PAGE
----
An Analog or analogue signal is any continuous signal for which the time varying feature (variable) of the signal is a representation of some other time varying quantity, i.e analogous to another time varying signal. It differs from a digital signal in that small fluctuations in the signal are meaningful. Analog is usually thought of in an electrical context; however, mechanical, pneumatic, hydraulic, and other systems may also convey analog signals.
An analog signal uses some property of the medium to convey the signal's information. For example, an aneroid barometer uses rotary position as the signal to convey pressure information. Electrically, the property most commonly used is voltage followed closely by frequency, current, and charge.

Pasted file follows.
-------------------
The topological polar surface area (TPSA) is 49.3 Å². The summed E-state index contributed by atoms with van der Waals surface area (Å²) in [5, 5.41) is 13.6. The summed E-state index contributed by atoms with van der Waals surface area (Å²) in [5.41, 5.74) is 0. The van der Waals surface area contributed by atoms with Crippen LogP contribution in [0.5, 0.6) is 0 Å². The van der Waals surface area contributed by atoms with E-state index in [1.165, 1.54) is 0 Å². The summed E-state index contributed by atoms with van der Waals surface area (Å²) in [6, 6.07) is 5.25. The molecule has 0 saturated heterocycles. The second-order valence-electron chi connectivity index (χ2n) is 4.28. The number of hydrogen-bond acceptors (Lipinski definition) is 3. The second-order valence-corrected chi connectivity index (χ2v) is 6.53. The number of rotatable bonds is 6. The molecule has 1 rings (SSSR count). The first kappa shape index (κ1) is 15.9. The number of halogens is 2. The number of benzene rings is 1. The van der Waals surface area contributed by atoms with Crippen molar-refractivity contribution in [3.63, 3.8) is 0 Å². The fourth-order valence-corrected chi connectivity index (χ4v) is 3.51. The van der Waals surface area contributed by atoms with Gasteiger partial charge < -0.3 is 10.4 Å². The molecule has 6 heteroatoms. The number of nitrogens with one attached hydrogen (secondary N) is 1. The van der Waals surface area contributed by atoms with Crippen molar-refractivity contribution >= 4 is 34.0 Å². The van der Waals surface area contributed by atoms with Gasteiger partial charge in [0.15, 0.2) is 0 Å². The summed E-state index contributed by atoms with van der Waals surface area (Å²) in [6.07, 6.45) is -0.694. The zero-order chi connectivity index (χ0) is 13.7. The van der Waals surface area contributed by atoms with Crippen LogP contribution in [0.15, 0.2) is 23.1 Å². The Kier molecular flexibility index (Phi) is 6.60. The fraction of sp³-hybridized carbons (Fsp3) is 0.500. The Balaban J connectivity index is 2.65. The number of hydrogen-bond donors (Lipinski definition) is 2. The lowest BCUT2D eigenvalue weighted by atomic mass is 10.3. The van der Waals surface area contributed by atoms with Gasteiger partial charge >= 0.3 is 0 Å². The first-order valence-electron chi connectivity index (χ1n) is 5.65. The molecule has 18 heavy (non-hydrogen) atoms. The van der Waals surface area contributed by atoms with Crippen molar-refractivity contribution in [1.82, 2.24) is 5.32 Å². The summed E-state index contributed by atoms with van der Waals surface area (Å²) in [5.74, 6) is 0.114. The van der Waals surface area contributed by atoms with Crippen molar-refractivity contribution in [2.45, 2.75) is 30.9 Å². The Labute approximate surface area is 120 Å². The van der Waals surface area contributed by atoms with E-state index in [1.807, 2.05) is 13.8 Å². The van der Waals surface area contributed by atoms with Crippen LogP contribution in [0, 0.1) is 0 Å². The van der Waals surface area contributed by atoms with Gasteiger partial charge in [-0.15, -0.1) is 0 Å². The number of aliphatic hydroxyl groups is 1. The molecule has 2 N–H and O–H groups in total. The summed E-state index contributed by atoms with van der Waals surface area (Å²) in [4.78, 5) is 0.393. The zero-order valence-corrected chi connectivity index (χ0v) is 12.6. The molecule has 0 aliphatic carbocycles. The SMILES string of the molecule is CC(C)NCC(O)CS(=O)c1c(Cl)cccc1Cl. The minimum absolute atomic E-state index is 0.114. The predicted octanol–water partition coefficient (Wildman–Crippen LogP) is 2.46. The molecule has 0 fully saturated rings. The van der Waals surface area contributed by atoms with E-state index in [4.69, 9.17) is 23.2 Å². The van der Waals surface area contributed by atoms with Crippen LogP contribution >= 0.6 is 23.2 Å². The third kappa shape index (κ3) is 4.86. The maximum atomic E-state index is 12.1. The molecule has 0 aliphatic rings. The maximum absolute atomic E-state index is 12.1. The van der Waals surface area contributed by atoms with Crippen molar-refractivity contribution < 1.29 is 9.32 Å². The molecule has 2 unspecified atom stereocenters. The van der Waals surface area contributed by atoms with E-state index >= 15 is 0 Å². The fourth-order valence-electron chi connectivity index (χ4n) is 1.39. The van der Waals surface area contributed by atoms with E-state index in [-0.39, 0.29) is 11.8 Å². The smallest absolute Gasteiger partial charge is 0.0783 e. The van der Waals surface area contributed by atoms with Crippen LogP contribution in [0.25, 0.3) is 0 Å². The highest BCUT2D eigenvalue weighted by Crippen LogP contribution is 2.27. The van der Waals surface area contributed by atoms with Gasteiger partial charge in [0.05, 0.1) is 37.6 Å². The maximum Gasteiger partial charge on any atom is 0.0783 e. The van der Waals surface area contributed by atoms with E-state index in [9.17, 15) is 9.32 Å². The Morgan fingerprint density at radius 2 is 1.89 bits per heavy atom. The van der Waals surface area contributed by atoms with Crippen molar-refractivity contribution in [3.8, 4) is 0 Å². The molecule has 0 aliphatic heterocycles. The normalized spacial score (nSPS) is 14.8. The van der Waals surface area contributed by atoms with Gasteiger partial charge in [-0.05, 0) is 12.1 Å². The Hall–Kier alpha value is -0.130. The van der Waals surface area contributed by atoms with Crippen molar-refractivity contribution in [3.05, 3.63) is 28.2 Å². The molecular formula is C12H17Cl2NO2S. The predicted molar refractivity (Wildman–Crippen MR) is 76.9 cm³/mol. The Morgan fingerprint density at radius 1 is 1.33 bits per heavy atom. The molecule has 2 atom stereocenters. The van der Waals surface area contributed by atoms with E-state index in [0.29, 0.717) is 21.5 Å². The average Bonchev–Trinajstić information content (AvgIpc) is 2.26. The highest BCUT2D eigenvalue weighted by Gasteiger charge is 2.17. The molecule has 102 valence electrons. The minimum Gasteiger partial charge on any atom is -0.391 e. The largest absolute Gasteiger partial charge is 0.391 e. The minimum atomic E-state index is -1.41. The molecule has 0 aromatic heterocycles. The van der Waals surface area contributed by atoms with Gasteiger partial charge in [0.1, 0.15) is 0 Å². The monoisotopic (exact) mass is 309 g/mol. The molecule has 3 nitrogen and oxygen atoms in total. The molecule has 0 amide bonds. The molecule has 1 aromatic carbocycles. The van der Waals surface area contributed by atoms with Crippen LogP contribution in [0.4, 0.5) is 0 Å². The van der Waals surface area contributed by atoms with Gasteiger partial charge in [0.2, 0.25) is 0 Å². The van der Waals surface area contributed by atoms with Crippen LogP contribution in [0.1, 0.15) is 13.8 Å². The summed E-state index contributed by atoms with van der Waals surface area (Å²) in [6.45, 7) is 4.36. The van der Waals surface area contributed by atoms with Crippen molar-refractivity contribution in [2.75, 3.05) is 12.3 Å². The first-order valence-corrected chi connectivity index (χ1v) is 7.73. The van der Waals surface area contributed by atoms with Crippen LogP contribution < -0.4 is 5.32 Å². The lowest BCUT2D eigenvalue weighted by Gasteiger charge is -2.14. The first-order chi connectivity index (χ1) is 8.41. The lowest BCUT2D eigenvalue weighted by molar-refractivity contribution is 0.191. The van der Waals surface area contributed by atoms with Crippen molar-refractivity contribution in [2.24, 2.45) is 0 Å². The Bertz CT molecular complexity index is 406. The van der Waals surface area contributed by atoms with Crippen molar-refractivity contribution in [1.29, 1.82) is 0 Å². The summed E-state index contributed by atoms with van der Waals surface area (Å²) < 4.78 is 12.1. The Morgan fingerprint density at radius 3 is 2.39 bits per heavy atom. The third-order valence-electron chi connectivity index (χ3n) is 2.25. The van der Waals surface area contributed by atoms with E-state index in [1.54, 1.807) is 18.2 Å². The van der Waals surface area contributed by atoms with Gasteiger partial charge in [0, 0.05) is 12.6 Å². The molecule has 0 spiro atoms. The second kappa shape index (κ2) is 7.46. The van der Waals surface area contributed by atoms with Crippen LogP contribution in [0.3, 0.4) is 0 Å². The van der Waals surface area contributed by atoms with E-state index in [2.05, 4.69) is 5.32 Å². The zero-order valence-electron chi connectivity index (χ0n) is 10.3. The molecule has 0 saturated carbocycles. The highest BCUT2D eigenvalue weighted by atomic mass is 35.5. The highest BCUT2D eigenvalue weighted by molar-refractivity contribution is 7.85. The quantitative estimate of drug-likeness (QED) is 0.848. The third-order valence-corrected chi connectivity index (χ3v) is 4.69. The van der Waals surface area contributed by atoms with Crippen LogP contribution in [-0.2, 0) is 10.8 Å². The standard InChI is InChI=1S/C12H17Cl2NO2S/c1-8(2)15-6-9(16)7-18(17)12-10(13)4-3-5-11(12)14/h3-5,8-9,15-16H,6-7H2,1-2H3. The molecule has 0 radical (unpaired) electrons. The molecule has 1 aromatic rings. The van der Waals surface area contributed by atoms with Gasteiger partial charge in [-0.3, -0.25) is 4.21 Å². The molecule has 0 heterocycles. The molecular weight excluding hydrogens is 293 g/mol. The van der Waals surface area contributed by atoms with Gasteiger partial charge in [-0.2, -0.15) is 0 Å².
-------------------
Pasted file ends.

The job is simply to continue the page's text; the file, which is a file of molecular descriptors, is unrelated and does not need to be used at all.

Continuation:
Any information may be conveyed by an analog signal; often such a signal is a measured response to changes in physical phenomena, such as sound, light, temperature, position, or pressure, and is achieved using a transducer.
For example, in sound recording, fluctuations in air pressure (that is to say, sound) strike the diaphragm of a microphone which causes corresponding fluctuations in a voltage or the current in an electric circuit. The voltage or the current is said to be an "analog" of the sound.
Any measured analog signal must theoretically have noise and a finite slew rate. Therefore, both analog and digital systems are subject to limitations in resolution and bandwidth. In practice, as analog systems become more complex, effects such as non-linearity and noise ultimately degrade analog resolution to such extent that the performance of digital systems may surpass it. In analog systems, it is difficult to detect when such degradation occurs. However, in digital systems, degradation can not only be detected but corrected as well.